Sailing to Philadelphia
First Appeared at The Music Box, March 2001, Volume 8, #3
Written by John Metzger
Since the demise of Dire Straits, Mark Knopfler has spent more time crafting movie soundtracks than new rock records. In fact, it's been four years since the guitarist's last solo record (1996's Golden Heart), which featured a dizzying array of song styles delivered in a remarkably cohesive fashion. Sailing to Philadelphia, his latest effort, is a bit tighter in focus. Unfortunately, however, it also lacks a bit in inspiration and at times seems to plod along without focus.
Part of the problem is that it appears as if Knopfler decided to play things a little safer for this outing. He pulled together a star-studded cast — Van Morrison, James Taylor, Gillian Welch, and Squeeze's Glenn Tilbrook and Chris Difford all make appearances on the album — but he limited his stylistic range significantly. It's true that several tracks wouldn't sound out of place on a Dire Straits record, and at times Knopfler recalls one of his former band's most underappreciated efforts Love Over Gold. Yet, there seems to be something missing from Sailing to Philadelphia that causes the album to occasionally drift into more routine adult contemporary pop fare. In addition, the songs on Sailing to Philadelphia lean a little too heavily towards what has come before them. What It Is recalls John Mellencamp's Rain on the Scarecrow; Do America recalls Knopfler's own Walk of Life and The Bug; and Speedway at Nazareth touches upon the folk-rock of Gordon Lightfoot's Wreck of the Edmund Fitzgerald.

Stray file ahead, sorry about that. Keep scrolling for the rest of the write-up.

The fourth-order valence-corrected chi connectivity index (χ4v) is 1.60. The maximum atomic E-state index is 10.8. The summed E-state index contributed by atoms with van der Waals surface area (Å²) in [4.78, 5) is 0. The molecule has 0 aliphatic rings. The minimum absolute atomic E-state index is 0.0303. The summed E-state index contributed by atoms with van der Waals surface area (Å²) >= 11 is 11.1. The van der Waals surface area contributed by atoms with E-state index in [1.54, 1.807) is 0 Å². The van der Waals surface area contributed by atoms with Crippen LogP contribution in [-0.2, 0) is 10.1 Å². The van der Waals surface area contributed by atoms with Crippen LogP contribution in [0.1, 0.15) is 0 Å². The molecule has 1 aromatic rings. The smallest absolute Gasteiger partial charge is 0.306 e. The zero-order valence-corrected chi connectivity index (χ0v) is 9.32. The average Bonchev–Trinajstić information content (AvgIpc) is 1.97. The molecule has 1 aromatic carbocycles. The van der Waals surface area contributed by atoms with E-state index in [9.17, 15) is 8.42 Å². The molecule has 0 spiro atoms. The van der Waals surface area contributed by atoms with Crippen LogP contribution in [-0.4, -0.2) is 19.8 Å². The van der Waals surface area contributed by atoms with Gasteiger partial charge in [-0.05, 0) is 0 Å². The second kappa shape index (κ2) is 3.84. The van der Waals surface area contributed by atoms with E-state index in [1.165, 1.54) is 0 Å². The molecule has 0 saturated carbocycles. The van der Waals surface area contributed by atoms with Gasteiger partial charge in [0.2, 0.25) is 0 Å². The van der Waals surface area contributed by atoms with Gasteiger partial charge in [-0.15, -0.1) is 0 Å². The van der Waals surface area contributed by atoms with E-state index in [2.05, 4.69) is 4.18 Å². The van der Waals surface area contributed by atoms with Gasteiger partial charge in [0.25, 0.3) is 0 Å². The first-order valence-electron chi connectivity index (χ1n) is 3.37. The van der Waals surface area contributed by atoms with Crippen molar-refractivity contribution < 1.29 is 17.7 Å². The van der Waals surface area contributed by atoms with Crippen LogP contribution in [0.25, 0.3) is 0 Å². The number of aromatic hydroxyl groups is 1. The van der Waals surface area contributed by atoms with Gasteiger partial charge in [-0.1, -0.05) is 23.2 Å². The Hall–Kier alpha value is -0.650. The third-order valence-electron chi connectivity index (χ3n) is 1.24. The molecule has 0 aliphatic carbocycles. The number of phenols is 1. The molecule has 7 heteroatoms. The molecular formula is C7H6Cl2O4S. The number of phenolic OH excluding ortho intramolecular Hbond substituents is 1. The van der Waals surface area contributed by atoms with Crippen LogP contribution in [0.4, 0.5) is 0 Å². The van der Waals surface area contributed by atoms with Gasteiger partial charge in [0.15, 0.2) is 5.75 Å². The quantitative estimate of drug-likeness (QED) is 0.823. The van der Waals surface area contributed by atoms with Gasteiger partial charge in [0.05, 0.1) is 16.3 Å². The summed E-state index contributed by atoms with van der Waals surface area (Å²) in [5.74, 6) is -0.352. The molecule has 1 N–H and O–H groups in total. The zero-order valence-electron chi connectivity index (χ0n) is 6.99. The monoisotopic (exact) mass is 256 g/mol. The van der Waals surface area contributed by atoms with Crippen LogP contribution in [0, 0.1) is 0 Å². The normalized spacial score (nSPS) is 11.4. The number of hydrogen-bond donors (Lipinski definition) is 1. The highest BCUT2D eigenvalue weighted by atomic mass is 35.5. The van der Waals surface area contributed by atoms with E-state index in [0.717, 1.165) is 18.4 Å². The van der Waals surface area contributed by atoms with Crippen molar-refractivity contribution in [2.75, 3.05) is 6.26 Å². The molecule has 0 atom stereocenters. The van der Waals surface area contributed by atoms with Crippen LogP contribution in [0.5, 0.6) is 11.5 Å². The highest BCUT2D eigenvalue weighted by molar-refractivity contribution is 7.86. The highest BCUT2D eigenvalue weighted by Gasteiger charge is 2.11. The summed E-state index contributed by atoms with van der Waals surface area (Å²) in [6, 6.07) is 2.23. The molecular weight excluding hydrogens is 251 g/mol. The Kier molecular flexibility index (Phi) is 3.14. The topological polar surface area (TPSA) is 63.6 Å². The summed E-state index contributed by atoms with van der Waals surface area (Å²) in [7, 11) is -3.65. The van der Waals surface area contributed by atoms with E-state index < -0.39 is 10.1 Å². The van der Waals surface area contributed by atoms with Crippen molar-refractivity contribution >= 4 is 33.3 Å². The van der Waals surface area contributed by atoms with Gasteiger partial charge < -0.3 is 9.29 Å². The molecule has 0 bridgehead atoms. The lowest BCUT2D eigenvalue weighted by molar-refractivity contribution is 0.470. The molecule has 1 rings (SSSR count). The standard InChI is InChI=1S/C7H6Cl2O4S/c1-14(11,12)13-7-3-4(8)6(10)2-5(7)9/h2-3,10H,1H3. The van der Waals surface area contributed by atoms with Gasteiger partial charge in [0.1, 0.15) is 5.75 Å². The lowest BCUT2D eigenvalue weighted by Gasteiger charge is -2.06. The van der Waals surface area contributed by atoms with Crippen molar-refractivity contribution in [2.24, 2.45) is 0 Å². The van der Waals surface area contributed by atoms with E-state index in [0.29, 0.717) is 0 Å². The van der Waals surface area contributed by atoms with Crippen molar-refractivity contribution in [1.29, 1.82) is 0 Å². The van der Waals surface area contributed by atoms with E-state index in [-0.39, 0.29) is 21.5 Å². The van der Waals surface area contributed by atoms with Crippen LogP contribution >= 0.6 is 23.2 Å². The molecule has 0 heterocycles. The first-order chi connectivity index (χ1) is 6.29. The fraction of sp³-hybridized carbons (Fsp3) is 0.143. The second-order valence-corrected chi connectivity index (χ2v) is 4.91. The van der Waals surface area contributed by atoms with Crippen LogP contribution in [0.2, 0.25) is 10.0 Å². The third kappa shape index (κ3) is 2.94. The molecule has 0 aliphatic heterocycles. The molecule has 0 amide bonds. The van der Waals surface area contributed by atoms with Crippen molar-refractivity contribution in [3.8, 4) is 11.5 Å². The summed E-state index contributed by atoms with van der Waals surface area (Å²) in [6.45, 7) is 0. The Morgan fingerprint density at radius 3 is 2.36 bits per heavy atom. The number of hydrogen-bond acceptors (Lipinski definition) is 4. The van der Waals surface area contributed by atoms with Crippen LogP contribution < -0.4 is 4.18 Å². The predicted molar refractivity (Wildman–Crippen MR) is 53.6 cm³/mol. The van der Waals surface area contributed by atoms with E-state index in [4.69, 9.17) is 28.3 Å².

That's not to say that Sailing to Philadelphia doesn't contain some great music. Knopfler has always infused his songs with strong lyrics, and his latest batch are no exception as they explore common themes of mankind's perseverance and aspiration. Baloney Again paints a portrait of racial discrimination through the eyes of a black gospel group; Silvertown Blues defines the blue-collar life as set against the backdrop of London's controversial Millenium Dome; and the title track documents Jeremiah Dixon and Charlie Mason's travels from England to America to determine the southern border of Pennsylvania.
Additionally, Knopfler is a premier guitarist, and when he lets himself go — as he does on the opening What It Is, the blues-fueled Baloney Again, and others — the result is something special. His playing adds a warm glow to the songs and often lifts them up before they can become too blasé. Nevertheless, Sailing to Philadelphia, despite being a solid effort that would appeal to his biggest fans, is hardly Knopfler's best work. ˝
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1 Star: Pitiful
2 Stars: Listenable
3 Stars: Respectable
4 Stars: Excellent
5 Stars: Can't Live Without It!!
Copyright © 2001 The Music Box